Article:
The envelope?

Where is it?  Oh wait, I forgot. It’s not in an envelope;  it’s in an encrypted email.  Hey, considering that the Associated Press recently had their Twitter account hacked, you can’t be too careful.  Give me a nanosecond to gear up my quantum computer and decode it.  OK, here it is…[drum roll]…and the winner is:

Elke Stangl (a.k.a. Elkement) of Theory and Practice of Trying to Combine Just Anything

Elke

Elke

Congratulations Elke. You have been named to this honor for any number of reasons. You might ask, what are those numbers (other than 42)?

Besides writing a blog that I follow, her fine geeky points are:

  • As mentioned in a previous post, a resume that reads like a character from The Big Bang Theory.
  • She is a founding member of the cult of search term poetry and spam poetry.  My search term haiku feature is a direct result of her challenge to me in this arena.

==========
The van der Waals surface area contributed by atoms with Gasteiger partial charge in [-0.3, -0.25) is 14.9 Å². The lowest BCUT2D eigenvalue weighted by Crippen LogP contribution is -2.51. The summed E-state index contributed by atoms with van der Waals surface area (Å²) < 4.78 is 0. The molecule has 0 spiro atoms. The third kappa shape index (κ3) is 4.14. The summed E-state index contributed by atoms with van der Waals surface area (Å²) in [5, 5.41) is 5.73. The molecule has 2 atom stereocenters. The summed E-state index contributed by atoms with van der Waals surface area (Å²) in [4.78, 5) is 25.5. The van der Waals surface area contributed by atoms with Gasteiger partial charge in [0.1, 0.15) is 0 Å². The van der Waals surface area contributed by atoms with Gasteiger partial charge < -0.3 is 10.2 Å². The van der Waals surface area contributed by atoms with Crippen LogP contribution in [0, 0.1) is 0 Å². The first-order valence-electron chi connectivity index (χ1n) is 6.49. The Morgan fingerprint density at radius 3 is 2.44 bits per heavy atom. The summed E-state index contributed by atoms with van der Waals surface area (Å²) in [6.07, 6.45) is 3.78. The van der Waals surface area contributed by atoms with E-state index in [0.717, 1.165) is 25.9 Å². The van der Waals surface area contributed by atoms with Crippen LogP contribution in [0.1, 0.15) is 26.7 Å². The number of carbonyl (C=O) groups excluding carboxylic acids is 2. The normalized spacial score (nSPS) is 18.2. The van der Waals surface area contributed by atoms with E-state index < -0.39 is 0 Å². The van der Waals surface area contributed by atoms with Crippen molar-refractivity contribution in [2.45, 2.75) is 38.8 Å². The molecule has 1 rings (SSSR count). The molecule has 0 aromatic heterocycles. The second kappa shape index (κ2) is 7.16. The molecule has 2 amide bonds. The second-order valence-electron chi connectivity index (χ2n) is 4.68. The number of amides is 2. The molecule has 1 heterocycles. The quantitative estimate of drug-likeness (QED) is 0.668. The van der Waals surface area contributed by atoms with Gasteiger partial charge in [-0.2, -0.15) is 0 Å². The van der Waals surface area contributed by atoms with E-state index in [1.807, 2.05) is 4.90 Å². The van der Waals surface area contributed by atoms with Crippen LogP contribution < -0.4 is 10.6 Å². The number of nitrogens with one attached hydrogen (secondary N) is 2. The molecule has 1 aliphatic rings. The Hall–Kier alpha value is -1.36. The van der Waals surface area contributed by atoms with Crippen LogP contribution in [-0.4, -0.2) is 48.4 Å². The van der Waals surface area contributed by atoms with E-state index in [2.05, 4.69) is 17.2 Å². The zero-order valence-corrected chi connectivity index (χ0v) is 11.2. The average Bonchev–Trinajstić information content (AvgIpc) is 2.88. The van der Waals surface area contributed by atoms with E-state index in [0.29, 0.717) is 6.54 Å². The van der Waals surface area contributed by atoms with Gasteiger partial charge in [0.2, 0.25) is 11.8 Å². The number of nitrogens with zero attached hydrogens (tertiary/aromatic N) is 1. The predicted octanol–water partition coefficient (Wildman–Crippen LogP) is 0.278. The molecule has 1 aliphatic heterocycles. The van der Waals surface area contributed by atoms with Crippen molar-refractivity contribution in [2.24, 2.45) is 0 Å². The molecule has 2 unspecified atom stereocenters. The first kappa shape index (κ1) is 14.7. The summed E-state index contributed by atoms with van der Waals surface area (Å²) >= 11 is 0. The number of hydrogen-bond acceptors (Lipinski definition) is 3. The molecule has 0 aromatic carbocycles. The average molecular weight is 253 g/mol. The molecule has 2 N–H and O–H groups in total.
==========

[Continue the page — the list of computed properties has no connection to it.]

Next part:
• She is one of the most loyal followers of this blog.  Others may hold that habit against her; I applaud it and award it.
  • She appreciates Douglas Adams as much as I do.
  • Her most recent post of existential spam poetry puts her immediately in a class with Woody Allen and Albert Camus.

Let’s hear from Elke herself:

MS:  What are your favorite geeky things to do—other than spam poetry, of course?geek power

ES:  That’s a tough one. I hardly do anything non-geeky. I spend my whole life nearly hard-wired to my computer and hope for better man-machine interfaces (Stephen-Hawking-Borg-Google-Glass stuff). I indulge in putting the geekiness back into so-called business-y or scientific documents (in a very subtle way, so that only other members of the Geek Cult will notice), and I enjoy hunting bugs and evil networking packets (very much in the same way as Sandra Bullock in The Net – including living off pizza). I feel uncomfortable when directly exposed to sun light which resulted in a lack of vitamin D.

MS: So what got you started on search term & spam poetry?   Who or what is your muse?

ES:  I was sick last year, had just started my meteoric rise to fame as a virtual stand-up comedian on Facebook – and was desperately searching for something funny to post. My non-creative brain, impaired by fever, could just come up with recycled content – from WordPress Stats. So it started with search term poetry on my FB timeline – spam poetry was a logical step in my evolution as an artist. If I would be a more down-to-earth artist, I’d create art from pieces from the scrap yard.